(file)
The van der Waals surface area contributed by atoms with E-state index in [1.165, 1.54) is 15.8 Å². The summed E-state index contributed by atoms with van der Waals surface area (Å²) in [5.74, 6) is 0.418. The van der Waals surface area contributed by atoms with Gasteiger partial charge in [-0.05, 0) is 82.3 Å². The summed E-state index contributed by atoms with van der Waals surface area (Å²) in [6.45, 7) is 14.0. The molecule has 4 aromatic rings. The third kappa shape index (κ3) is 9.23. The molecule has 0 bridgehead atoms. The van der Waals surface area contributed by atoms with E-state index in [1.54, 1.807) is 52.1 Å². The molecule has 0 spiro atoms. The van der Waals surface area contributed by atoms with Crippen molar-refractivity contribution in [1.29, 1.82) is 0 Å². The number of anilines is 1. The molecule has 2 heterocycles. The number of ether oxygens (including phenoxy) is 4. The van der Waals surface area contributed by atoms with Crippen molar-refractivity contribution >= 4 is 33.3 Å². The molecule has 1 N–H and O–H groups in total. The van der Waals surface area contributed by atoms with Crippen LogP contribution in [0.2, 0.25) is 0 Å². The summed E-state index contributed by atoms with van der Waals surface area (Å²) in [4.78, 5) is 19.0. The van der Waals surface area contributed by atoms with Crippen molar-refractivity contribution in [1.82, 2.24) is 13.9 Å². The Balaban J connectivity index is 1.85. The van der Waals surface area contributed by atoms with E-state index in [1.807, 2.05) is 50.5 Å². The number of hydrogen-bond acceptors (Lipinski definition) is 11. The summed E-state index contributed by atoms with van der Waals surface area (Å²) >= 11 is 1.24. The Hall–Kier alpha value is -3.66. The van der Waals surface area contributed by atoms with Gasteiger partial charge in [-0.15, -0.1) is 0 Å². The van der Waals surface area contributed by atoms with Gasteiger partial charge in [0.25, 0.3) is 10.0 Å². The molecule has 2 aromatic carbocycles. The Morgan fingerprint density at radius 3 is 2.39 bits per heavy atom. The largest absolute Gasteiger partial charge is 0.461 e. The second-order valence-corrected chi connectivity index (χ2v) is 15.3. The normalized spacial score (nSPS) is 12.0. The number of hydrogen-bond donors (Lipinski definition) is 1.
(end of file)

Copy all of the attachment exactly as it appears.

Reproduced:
The van der Waals surface area contributed by atoms with E-state index in [1.165, 1.54) is 15.8 Å². The summed E-state index contributed by atoms with van der Waals surface area (Å²) in [5.74, 6) is 0.418. The van der Waals surface area contributed by atoms with Gasteiger partial charge in [-0.05, 0) is 82.3 Å². The summed E-state index contributed by atoms with van der Waals surface area (Å²) in [6.45, 7) is 14.0. The molecule has 4 aromatic rings. The third kappa shape index (κ3) is 9.23. The molecule has 0 bridgehead atoms. The van der Waals surface area contributed by atoms with E-state index in [1.54, 1.807) is 52.1 Å². The molecule has 0 spiro atoms. The van der Waals surface area contributed by atoms with Crippen molar-refractivity contribution in [1.29, 1.82) is 0 Å². The number of anilines is 1. The molecule has 2 heterocycles. The number of ether oxygens (including phenoxy) is 4. The van der Waals surface area contributed by atoms with Crippen molar-refractivity contribution >= 4 is 33.3 Å². The molecule has 1 N–H and O–H groups in total. The van der Waals surface area contributed by atoms with Crippen LogP contribution in [0.2, 0.25) is 0 Å². The summed E-state index contributed by atoms with van der Waals surface area (Å²) in [4.78, 5) is 19.0. The van der Waals surface area contributed by atoms with Crippen molar-refractivity contribution in [1.82, 2.24) is 13.9 Å². The Balaban J connectivity index is 1.85. The van der Waals surface area contributed by atoms with E-state index in [1.807, 2.05) is 50.5 Å². The number of hydrogen-bond acceptors (Lipinski definition) is 11. The summed E-state index contributed by atoms with van der Waals surface area (Å²) >= 11 is 1.24. The Hall–Kier alpha value is -3.66. The van der Waals surface area contributed by atoms with Gasteiger partial charge in [-0.15, -0.1) is 0 Å². The van der Waals surface area contributed by atoms with Gasteiger partial charge in [0.25, 0.3) is 10.0 Å². The molecule has 2 aromatic carbocycles. The Morgan fingerprint density at radius 3 is 2.39 bits per heavy atom. The largest absolute Gasteiger partial charge is 0.461 e. The second-order valence-corrected chi connectivity index (χ2v) is 15.3. The normalized spacial score (nSPS) is 12.0. The number of hydrogen-bond donors (Lipinski definition) is 1.